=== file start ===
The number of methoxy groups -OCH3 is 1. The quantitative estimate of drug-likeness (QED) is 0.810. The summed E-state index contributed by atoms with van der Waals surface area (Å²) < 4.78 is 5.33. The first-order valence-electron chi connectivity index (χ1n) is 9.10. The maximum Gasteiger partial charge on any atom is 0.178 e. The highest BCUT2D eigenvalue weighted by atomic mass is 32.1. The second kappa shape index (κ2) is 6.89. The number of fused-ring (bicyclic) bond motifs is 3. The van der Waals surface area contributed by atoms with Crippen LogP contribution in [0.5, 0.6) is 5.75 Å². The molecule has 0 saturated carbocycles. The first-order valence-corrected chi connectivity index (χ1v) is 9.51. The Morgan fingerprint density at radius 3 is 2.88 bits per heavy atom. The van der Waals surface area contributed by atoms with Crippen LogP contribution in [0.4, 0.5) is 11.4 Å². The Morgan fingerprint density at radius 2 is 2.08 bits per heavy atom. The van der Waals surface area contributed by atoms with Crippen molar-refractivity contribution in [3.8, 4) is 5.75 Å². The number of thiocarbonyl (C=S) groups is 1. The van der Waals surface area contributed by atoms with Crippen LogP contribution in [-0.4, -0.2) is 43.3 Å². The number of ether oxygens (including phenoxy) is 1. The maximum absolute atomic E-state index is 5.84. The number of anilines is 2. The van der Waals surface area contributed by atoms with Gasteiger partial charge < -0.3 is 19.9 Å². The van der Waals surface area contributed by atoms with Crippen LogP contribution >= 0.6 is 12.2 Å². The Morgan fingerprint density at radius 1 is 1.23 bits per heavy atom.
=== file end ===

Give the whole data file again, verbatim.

The number of methoxy groups -OCH3 is 1. The quantitative estimate of drug-likeness (QED) is 0.810. The summed E-state index contributed by atoms with van der Waals surface area (Å²) < 4.78 is 5.33. The first-order valence-electron chi connectivity index (χ1n) is 9.10. The maximum Gasteiger partial charge on any atom is 0.178 e. The highest BCUT2D eigenvalue weighted by atomic mass is 32.1. The second kappa shape index (κ2) is 6.89. The number of fused-ring (bicyclic) bond motifs is 3. The van der Waals surface area contributed by atoms with Crippen LogP contribution in [0.5, 0.6) is 5.75 Å². The molecule has 0 saturated carbocycles. The first-order valence-corrected chi connectivity index (χ1v) is 9.51. The Morgan fingerprint density at radius 3 is 2.88 bits per heavy atom. The van der Waals surface area contributed by atoms with Crippen LogP contribution in [0.4, 0.5) is 11.4 Å². The Morgan fingerprint density at radius 2 is 2.08 bits per heavy atom. The van der Waals surface area contributed by atoms with Crippen molar-refractivity contribution in [3.8, 4) is 5.75 Å². The number of thiocarbonyl (C=S) groups is 1. The van der Waals surface area contributed by atoms with Crippen LogP contribution in [-0.4, -0.2) is 43.3 Å². The number of ether oxygens (including phenoxy) is 1. The maximum absolute atomic E-state index is 5.84. The number of anilines is 2. The van der Waals surface area contributed by atoms with Gasteiger partial charge < -0.3 is 19.9 Å². The van der Waals surface area contributed by atoms with Crippen LogP contribution >= 0.6 is 12.2 Å². The Morgan fingerprint density at radius 1 is 1.23 bits per heavy atom.